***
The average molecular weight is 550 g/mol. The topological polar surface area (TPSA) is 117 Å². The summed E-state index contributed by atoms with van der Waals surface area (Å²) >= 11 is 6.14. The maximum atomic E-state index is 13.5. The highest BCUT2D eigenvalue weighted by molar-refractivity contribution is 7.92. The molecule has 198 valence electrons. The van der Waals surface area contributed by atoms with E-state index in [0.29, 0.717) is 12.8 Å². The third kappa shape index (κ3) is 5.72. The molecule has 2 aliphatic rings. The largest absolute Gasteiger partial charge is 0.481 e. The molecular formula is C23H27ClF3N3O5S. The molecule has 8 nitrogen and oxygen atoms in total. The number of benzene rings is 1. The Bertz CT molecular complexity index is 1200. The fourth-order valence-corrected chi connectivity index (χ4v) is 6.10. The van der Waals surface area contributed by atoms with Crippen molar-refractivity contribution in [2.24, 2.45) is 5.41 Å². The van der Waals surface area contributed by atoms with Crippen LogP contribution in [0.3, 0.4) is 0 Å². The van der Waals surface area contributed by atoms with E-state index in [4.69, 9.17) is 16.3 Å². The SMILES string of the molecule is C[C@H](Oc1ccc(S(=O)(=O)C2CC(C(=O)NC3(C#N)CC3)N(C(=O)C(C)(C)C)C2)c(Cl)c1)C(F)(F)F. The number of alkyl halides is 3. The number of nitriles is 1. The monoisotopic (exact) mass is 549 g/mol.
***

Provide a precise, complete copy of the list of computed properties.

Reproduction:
The average molecular weight is 550 g/mol. The topological polar surface area (TPSA) is 117 Å². The summed E-state index contributed by atoms with van der Waals surface area (Å²) >= 11 is 6.14. The maximum atomic E-state index is 13.5. The highest BCUT2D eigenvalue weighted by molar-refractivity contribution is 7.92. The molecule has 198 valence electrons. The van der Waals surface area contributed by atoms with E-state index in [0.29, 0.717) is 12.8 Å². The third kappa shape index (κ3) is 5.72. The molecule has 2 aliphatic rings. The largest absolute Gasteiger partial charge is 0.481 e. The molecular formula is C23H27ClF3N3O5S. The molecule has 8 nitrogen and oxygen atoms in total. The number of benzene rings is 1. The Bertz CT molecular complexity index is 1200. The fourth-order valence-corrected chi connectivity index (χ4v) is 6.10. The van der Waals surface area contributed by atoms with Crippen molar-refractivity contribution in [2.24, 2.45) is 5.41 Å². The van der Waals surface area contributed by atoms with Crippen LogP contribution in [0.3, 0.4) is 0 Å². The van der Waals surface area contributed by atoms with E-state index in [4.69, 9.17) is 16.3 Å². The SMILES string of the molecule is C[C@H](Oc1ccc(S(=O)(=O)C2CC(C(=O)NC3(C#N)CC3)N(C(=O)C(C)(C)C)C2)c(Cl)c1)C(F)(F)F. The number of alkyl halides is 3. The number of nitriles is 1. The monoisotopic (exact) mass is 549 g/mol.